Employer Risk

Employers that violate the statute risk liability for civil fines: the greater of the value of withheld sick leave payment multiplied by three, or $500.

Link

  • N/A
Colorado – Paid Family Leave Insurance (“FAMLI”)

Colorado has passed a new law requiring paid family leave for most employees; it is funded through a payroll tax by both employers and employees. Contributions begin on 1 January 2023 and benefits will be available beginning 1 January 2024. Employees may be eligible to take up to 12 weeks off for certain medical conditions for themselves and their family members. This is protected leave so employers must return employees to their prior position or an equivalent position with the same pay, benefits, and seniority. (This leave may run concurrently with FMLA leave, if applicable.)

Impact Date

1 January 2023

Employer Implications/Action Needed

Employers will need to begin making contributions to the program on 1 January 2023 so that funds will be available for the benefit by 1 January 2024.

Employer Risk

There is a three-year statute of limitations. Employees may bring a claim in court for interference with the right to take leave and may be awarded damages and equitable relief; the employer may also be fined up to $500 per violation.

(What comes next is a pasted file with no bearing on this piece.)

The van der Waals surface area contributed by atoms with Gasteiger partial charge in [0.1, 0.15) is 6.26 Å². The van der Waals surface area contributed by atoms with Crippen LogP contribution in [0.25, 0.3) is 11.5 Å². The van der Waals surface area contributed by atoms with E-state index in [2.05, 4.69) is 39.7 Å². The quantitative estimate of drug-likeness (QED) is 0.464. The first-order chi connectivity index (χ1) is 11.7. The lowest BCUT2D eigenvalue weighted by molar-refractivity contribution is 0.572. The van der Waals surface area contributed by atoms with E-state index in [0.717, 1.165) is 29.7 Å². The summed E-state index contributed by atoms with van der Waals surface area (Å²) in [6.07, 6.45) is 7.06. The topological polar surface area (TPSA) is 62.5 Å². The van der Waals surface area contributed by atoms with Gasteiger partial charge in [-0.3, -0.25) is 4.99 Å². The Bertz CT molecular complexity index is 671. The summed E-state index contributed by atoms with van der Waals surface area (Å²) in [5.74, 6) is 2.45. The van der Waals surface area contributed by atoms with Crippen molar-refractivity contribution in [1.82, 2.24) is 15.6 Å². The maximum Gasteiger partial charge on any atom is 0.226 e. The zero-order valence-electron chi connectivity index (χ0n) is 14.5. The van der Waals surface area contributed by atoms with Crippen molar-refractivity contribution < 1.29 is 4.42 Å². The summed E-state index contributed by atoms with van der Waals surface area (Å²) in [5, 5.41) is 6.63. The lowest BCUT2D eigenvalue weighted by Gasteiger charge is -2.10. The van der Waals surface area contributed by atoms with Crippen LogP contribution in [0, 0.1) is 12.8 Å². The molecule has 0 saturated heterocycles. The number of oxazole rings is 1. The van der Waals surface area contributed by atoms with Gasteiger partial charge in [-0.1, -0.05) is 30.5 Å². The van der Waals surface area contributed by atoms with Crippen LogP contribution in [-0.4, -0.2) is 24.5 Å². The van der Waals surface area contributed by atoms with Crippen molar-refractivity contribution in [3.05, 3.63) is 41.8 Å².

Links

Minnesota – Paid sick and safe leave

The Bloomington, MN City Council followed the lead of other MN cities – Minneapolis, St. Paul, and Duluth – to enact an ordinance requiring employers to provide paid sick and safe leave for employees. The ordinance applies to any employer with five or more employees who perform at least eighty hours of work per year within the geographical confines of Bloomington. This includes employers that are not themselves located in Bloomington but who have five or more employees who work remotely from Bloomington. The ordinance requires one hour of paid sick and safe leave for every thirty hours worked, up to forty-eight hours a year.

Impact Date

1 July 2023

Employer Implications/Action Needed

Affected employers should review and, where necessary, update their policies to provide at least one hour of paid sick and safe leave for every thirty hours worked, up to forty-eight hours a year. The policy must allow employees to carry unused sick and safe time over to successive years up to at least eighty hours.

Employer Risk

Employers who fail to pay the required leave risk being required to pay the dollar value of the sick and safe time withheld, multiplied by two.

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Washington D.C. – Cannabis law

Washington D.C.’s mayor signed into law a prohibition on employer adverse action against employees on the basis of the employees’: use of cannabis; status as a medicinal cannabis user; or failed marijuana drug test without additional evidence of impairment.

Impact Date

The law is currently unfunded and will go into effect either on 13 July 2023 or once included in an approved budget plan.

Employer Implications/Action Needed